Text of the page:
A Medline medical literature search revealed no previous publication specifically describing APC changes in pairs of primary colorectal carcinomas with synchronous metastases in regional lymph nodes. One publication compared LOH for 5q in subsequent liver metastases from eight cases.6 Six of the eight had LOH in both paired samples. One had LOH in the primary but not in the liver metastasis, and one had LOH in the metastasis but not in the primary. There are two reports of Ki-ras mutations in primary carcinomas and metastases to pericolonic lymph nodes, or subsequently to distant organs. The authors report the presence of the same Ki-ras mutation in 35 and 21 paired samples, respectively.7,8 Others have shown identical Ki-ras mutations in 25 cases of primary colorectal carcinoma and subsequent metastases.9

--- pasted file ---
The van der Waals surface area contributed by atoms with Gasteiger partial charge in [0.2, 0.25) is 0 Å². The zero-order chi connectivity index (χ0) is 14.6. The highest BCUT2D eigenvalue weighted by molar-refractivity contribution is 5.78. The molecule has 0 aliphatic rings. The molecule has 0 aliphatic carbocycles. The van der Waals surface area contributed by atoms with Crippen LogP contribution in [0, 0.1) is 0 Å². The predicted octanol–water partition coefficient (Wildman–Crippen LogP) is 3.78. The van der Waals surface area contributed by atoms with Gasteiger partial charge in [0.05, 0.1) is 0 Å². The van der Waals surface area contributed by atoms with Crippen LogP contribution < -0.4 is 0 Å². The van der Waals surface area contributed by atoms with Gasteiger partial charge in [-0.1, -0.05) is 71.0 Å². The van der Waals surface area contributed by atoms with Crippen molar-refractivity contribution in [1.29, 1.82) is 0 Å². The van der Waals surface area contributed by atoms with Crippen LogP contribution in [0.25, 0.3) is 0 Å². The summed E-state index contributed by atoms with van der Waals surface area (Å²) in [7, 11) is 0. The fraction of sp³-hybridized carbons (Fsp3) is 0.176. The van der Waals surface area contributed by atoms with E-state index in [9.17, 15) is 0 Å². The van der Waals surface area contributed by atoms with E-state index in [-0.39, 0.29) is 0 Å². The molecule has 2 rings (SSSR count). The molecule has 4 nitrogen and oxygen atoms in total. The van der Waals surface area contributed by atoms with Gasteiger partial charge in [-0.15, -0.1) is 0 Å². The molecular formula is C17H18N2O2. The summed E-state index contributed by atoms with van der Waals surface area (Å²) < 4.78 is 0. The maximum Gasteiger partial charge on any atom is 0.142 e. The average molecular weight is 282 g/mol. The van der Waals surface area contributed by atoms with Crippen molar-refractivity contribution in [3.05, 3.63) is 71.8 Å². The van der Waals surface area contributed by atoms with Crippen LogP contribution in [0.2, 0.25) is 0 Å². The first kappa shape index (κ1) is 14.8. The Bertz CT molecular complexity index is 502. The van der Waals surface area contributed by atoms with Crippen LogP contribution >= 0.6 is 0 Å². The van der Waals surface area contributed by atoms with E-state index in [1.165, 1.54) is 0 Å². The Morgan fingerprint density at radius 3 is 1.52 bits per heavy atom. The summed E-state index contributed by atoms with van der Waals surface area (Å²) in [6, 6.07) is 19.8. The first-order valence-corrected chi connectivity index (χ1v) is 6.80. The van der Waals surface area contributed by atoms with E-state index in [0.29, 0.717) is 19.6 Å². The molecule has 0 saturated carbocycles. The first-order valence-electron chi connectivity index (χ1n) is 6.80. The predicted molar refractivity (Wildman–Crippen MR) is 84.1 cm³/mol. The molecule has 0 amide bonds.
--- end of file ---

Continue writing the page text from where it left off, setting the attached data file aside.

However, it is probable that metastatic colorectal carcinoma cells do show some molecular genetic changes not present in the primary tumour. For instance, the development of LOH of chromosome arm 3p in colorectal metastases has been reported.6 Others have shown additional genetic gains and losses in lymph nodes and liver metastases beyond those seen in the primary carcinomas.10,11
“Thirty nine of the 42 metastases we report showed the same molecular profile for Ki-ras and APC loss of heterozygosity as the primary carcinoma”